Illegal immigrants who use fake Social Security numbers to get jobs were struck a blow this week by the Supreme Court.
The court ruled 5-4 that there is nothing in the nation’s immigration laws that prevent states from investigating and prosecuting immigrants who use fraudulent documents and numbers.
States wanted clarification of their ability to prosecute law breakers in court or if that was the responsibility of the federal government which oversees the nation’s immigration laws.
The ruling was also a rebuke of the liberal Kansas Supreme Court which had previously ruled that the federal government had sole authority concerning prosecuting immigrants. The Kansas court had thrown out state convictions for three immigrants, but the high court reversed the state ruling, in an opinion written by Justice Samuel Alito. “The mere fact that state laws like the Kansas provisions at issue overlap to some degree with federal criminal provisions does not even begin to make a case for” the state having to forgo prosecution, Alito wrote.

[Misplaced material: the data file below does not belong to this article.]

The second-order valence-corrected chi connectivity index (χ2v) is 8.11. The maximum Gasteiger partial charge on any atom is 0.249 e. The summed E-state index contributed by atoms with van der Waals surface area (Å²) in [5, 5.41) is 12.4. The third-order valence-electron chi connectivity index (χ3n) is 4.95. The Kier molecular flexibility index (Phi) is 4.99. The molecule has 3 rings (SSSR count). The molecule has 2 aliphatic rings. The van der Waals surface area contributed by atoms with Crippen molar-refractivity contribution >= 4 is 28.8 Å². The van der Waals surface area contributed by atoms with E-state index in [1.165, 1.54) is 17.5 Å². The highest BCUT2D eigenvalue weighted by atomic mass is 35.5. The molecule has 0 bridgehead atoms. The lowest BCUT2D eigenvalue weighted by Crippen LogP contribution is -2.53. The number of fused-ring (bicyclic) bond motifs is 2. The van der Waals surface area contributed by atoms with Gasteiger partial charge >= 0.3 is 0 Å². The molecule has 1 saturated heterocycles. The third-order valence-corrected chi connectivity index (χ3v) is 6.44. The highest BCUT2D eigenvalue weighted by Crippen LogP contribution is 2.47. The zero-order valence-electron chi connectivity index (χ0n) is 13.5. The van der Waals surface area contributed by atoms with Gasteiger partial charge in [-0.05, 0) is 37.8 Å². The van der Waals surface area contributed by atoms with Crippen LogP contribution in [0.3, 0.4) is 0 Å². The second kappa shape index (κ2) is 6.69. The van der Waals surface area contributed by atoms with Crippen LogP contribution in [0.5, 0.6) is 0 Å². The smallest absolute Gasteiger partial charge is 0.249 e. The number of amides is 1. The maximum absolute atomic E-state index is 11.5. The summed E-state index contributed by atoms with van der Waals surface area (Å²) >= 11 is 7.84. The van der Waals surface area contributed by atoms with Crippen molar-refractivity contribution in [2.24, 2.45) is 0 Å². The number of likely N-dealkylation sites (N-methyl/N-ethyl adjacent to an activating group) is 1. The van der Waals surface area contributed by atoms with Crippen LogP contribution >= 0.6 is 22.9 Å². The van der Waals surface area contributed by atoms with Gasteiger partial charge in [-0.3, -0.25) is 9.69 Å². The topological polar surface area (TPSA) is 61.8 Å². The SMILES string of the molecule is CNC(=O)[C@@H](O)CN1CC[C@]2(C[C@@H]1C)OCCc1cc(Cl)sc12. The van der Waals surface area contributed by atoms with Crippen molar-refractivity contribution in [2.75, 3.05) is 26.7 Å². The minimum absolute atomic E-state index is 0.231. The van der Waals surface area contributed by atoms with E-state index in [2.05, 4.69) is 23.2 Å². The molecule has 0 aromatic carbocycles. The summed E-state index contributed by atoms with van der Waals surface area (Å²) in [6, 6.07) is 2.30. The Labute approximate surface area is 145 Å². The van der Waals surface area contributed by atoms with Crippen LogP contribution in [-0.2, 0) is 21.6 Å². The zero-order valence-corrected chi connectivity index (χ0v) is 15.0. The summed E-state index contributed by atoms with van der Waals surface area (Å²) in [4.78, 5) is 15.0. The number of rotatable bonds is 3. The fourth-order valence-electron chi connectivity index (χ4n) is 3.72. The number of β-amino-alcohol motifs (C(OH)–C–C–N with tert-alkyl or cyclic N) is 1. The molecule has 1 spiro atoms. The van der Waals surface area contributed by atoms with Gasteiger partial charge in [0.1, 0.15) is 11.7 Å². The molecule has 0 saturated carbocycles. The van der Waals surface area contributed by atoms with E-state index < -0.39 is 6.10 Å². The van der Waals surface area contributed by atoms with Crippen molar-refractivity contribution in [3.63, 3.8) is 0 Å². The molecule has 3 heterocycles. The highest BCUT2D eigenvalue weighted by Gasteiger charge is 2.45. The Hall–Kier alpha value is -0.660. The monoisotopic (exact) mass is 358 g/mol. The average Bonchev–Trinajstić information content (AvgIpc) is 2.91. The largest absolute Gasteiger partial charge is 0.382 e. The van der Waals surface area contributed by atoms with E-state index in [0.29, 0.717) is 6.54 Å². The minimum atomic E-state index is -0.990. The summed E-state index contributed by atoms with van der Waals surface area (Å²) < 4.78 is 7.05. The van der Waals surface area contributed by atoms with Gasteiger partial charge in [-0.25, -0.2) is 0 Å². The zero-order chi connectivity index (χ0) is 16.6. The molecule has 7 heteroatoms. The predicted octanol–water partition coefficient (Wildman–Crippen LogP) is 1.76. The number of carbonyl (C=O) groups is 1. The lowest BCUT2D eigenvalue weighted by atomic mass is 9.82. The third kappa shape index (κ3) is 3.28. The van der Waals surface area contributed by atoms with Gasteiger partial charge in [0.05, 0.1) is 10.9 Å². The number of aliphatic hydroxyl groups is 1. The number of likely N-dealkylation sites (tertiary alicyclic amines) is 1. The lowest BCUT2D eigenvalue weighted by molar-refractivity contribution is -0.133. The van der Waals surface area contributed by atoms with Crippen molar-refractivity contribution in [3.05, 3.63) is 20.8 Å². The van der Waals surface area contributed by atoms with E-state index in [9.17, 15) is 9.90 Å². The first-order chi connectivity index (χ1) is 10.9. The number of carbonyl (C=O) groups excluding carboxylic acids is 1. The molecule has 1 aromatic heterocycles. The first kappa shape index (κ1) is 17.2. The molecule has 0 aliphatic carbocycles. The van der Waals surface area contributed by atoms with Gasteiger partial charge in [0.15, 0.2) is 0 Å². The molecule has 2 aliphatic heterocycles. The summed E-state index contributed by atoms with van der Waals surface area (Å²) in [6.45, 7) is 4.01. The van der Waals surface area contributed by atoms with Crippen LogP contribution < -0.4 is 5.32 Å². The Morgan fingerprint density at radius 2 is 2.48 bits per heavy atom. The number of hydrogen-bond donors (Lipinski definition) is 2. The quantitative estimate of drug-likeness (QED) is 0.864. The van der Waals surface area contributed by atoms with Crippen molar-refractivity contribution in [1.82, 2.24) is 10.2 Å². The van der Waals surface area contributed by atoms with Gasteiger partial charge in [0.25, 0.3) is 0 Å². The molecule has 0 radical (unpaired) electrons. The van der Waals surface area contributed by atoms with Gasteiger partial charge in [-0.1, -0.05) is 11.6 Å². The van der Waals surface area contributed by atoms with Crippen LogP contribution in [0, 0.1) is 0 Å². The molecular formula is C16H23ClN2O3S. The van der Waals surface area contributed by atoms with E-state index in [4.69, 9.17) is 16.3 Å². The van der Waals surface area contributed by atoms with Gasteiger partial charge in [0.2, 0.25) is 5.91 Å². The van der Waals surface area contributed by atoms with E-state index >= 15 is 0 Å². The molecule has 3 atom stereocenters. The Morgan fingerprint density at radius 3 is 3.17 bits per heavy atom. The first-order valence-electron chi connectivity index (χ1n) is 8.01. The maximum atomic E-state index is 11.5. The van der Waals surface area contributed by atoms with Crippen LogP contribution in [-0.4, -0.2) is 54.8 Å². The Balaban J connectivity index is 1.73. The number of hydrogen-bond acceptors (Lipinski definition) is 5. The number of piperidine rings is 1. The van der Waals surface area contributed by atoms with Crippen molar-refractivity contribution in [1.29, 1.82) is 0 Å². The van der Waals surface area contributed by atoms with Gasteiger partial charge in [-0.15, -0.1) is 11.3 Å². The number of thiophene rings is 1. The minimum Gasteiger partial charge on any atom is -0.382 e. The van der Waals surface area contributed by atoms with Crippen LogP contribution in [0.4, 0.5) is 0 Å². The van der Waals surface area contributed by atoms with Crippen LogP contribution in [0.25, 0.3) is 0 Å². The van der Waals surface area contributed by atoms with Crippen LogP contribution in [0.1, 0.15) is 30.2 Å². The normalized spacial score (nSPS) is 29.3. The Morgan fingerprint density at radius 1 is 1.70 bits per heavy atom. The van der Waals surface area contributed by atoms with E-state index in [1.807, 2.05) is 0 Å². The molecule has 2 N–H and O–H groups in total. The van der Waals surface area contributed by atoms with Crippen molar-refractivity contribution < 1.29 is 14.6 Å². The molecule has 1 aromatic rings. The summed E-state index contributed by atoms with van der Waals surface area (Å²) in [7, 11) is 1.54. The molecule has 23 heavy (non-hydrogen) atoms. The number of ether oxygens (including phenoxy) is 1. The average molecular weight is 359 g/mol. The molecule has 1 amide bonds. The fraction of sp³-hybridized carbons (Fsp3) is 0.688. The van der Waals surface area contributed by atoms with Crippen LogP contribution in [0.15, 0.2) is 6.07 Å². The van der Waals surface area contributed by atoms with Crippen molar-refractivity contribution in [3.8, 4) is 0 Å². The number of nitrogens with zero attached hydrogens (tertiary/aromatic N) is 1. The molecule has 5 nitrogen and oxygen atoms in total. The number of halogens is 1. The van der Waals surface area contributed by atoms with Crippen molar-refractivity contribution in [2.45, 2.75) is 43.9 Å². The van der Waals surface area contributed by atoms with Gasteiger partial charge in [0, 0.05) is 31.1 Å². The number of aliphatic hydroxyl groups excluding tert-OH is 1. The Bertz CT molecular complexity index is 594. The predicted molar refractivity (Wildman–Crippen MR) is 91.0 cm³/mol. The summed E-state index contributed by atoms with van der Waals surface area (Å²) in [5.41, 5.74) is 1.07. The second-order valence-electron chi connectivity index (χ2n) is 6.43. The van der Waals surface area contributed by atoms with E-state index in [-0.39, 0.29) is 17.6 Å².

Kansas prosecuted the cases at issue by relying on information that is on a required federal work authorization form, the I-9. Kansas was backed by the Trump administration and 12 states in arguing that it can prosecute because the same information also appears on state work forms.
In 2012, the court ruled that portions of an Arizona law targeting immigrants without proper legal documents could not be enforced because federal law trumps state measures in the area of immigration. The three immigrants in the Kansas case contended that the high court’s Arizona decision should have determined the outcome in their situation.
In a dissent for the four liberal members of the court, Justice Stephen Breyer wrote that federal law “makes clear that only the federal government may prosecute people for misinterpreting their federal work-authorization status.”